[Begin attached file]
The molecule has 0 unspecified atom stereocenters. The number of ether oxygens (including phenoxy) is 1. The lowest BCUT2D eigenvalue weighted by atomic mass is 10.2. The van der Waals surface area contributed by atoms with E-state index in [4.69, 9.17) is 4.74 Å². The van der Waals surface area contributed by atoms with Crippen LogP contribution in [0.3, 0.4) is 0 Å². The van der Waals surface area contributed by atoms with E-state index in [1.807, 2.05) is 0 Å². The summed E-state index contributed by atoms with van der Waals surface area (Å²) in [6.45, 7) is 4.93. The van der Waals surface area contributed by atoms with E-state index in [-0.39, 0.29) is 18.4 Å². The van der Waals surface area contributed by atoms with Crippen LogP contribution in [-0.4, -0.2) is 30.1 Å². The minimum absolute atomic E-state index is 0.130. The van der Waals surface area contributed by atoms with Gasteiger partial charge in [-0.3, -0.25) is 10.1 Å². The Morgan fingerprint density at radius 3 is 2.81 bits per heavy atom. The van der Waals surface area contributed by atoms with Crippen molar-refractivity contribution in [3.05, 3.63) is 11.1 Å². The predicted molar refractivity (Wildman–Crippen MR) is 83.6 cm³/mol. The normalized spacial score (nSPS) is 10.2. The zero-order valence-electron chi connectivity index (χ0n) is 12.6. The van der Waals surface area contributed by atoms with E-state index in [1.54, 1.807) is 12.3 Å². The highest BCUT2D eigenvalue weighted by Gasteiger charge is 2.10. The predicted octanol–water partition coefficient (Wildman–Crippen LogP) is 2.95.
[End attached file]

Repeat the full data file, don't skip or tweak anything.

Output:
The molecule has 0 unspecified atom stereocenters. The number of ether oxygens (including phenoxy) is 1. The lowest BCUT2D eigenvalue weighted by atomic mass is 10.2. The van der Waals surface area contributed by atoms with E-state index in [4.69, 9.17) is 4.74 Å². The van der Waals surface area contributed by atoms with Crippen LogP contribution in [0.3, 0.4) is 0 Å². The van der Waals surface area contributed by atoms with E-state index in [1.807, 2.05) is 0 Å². The summed E-state index contributed by atoms with van der Waals surface area (Å²) in [6.45, 7) is 4.93. The van der Waals surface area contributed by atoms with E-state index in [-0.39, 0.29) is 18.4 Å². The van der Waals surface area contributed by atoms with Crippen LogP contribution in [-0.4, -0.2) is 30.1 Å². The minimum absolute atomic E-state index is 0.130. The van der Waals surface area contributed by atoms with Gasteiger partial charge in [-0.3, -0.25) is 10.1 Å². The Morgan fingerprint density at radius 3 is 2.81 bits per heavy atom. The van der Waals surface area contributed by atoms with Crippen molar-refractivity contribution in [3.05, 3.63) is 11.1 Å². The predicted molar refractivity (Wildman–Crippen MR) is 83.6 cm³/mol. The normalized spacial score (nSPS) is 10.2. The zero-order valence-electron chi connectivity index (χ0n) is 12.6. The van der Waals surface area contributed by atoms with E-state index in [1.54, 1.807) is 12.3 Å². The highest BCUT2D eigenvalue weighted by Gasteiger charge is 2.10. The predicted octanol–water partition coefficient (Wildman–Crippen LogP) is 2.95.